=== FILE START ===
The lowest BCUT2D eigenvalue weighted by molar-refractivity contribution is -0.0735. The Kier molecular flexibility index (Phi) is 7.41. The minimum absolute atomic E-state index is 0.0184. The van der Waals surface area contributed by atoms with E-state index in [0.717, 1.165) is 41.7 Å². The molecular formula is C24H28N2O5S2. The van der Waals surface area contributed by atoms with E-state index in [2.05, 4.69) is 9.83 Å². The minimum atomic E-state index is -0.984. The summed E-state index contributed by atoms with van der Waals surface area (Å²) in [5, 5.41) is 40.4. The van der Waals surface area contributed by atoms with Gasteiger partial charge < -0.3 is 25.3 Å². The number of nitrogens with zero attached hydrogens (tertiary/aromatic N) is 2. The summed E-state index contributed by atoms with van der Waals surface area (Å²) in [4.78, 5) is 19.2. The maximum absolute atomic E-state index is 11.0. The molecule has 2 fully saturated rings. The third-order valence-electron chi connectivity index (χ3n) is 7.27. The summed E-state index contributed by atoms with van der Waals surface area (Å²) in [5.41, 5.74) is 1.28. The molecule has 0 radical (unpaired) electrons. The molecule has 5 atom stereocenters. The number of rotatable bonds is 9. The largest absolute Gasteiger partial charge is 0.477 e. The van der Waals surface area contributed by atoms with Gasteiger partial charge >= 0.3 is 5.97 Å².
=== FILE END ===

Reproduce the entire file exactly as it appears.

The lowest BCUT2D eigenvalue weighted by molar-refractivity contribution is -0.0735. The Kier molecular flexibility index (Phi) is 7.41. The minimum absolute atomic E-state index is 0.0184. The van der Waals surface area contributed by atoms with E-state index in [0.717, 1.165) is 41.7 Å². The molecular formula is C24H28N2O5S2. The van der Waals surface area contributed by atoms with E-state index in [2.05, 4.69) is 9.83 Å². The minimum atomic E-state index is -0.984. The summed E-state index contributed by atoms with van der Waals surface area (Å²) in [5, 5.41) is 40.4. The van der Waals surface area contributed by atoms with Gasteiger partial charge < -0.3 is 25.3 Å². The number of nitrogens with zero attached hydrogens (tertiary/aromatic N) is 2. The summed E-state index contributed by atoms with van der Waals surface area (Å²) in [4.78, 5) is 19.2. The maximum absolute atomic E-state index is 11.0. The molecule has 2 fully saturated rings. The third-order valence-electron chi connectivity index (χ3n) is 7.27. The summed E-state index contributed by atoms with van der Waals surface area (Å²) in [5.41, 5.74) is 1.28. The molecule has 0 radical (unpaired) electrons. The molecule has 5 atom stereocenters. The number of rotatable bonds is 9. The largest absolute Gasteiger partial charge is 0.477 e. The van der Waals surface area contributed by atoms with Gasteiger partial charge >= 0.3 is 5.97 Å².